Last updated: July 24. 2013 1:57PM - 684 Views

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Portia Williams

PDT Staff Writer

With the strokes of his paint brushes, muralist Robert Dafford has recaptured the memory of what was known as Portsmouth’s Old Train Station. The Train Station mural project is Dafford’s latest project, and may be viewed by the public on the back side of the Scioto County Welcome Center building.

Commissioned by the Portsmouth Mural Committee, Muralist Robert Dafford, and his partner, Lillian Elston, have been working over a five-week period to complete first the Pat Borders mural and now the Norfolk and Western Railroad Station mural.

Dafford said continuous rainfall stifled his progress during this time here in Portsmouth. Elston has enjoyed her time working with Dafford.

“When I see him up there, and all of the work that has to be done, and then to experience it first hand, it is quite incredible,”Elston said. “This is the first time that I have assisted Robert in this magnitude. I am really excited about it.”

Elston said that it has given her a greater appreciation for Dafford’s artistry.

The N&W Train Station was built in 1931 and demolished in 2004. The station was positioned at 16th and Findlay Streets in Portsmouth. The building was officially vacated by the Signal & Communications Departments in November 2003 and the deeds, keys, were relinquished to the Scioto County Commissioners in early December, 2003.

Dafford said that he was able to design the mural by working with four photographs, which became a model for him to work from.

“We had a photographs of the original ticket window, a floorplan of the station, and photo of some ladies group serving refreshments to soldiers, and a partial view of the front entry way.”

Dafford said these items were an important part of designing a mural of the train station.

“The floorplan was really helpful in enabling me to imagine how to construct a point of view that could include things like the ticket booth, and the waiting room, the lobby, the benches, the big arc-decco windows, and the big arc-decco entry, and combine them into one scene,” Dafford said. “We couldn’t paint everything, so I made a combination view for the center, and that’s how I got it from these four photographs.”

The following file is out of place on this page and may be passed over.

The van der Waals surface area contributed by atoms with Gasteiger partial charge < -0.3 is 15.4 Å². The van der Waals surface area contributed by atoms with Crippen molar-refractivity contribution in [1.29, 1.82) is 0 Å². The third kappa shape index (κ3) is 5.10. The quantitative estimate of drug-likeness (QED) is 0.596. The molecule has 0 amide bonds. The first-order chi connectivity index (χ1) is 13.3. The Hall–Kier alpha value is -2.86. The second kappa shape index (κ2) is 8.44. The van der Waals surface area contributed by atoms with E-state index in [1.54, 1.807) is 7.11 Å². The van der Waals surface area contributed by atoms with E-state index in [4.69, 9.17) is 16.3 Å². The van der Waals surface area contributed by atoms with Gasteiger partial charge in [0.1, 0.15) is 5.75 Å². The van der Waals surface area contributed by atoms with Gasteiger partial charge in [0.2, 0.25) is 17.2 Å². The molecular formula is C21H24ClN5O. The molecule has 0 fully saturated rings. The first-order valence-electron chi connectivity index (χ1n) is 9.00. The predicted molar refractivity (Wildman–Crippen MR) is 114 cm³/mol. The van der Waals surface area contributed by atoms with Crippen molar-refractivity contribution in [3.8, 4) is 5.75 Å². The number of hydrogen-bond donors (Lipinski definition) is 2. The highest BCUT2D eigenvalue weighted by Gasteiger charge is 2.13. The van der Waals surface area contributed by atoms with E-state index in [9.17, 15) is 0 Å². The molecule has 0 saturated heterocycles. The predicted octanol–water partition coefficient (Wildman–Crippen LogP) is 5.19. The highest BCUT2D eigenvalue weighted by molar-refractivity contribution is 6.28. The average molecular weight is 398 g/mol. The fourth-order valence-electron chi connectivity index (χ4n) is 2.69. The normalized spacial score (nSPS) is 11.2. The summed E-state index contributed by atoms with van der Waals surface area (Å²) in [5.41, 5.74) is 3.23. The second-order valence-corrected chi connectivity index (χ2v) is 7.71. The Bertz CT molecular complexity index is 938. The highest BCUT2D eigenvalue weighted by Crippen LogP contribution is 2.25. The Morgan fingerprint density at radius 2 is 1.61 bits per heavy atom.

According to Dafford, the photographs that he used were furnished by Carl Ackerman of the Southern Ohio Museum, and Jim Detty, who is a collector of railroad memorabilia.

Dafford said that his re-creation of the N&W Railroad Station did possess some slight differences from the original building.

“I took the long wooden benches that everyone talks about and switched them to the other corner. They were on the right hand corner and I recreated the left hand corner,” Dafford said.

Another slight difference from the original structure that Dafford integrated into his mural design was the opening of the train station windows.

“I left the windows open in my picture. They went all the way up as you can see those windows went all the way up to three floors,” Dafford said.

The Portsmouth Mural Committee has already scheduled Dafford to begin another mural project summer 2013.

“I will be painting a mural of the Carnegie Library on the other side of this building. No date is set as of yet, but it will be sometime next summer,” Dafford said.

Portia Williams may be reached at 740-353-3101, ext. 234 or portiawilliams@heartlandpublications.com

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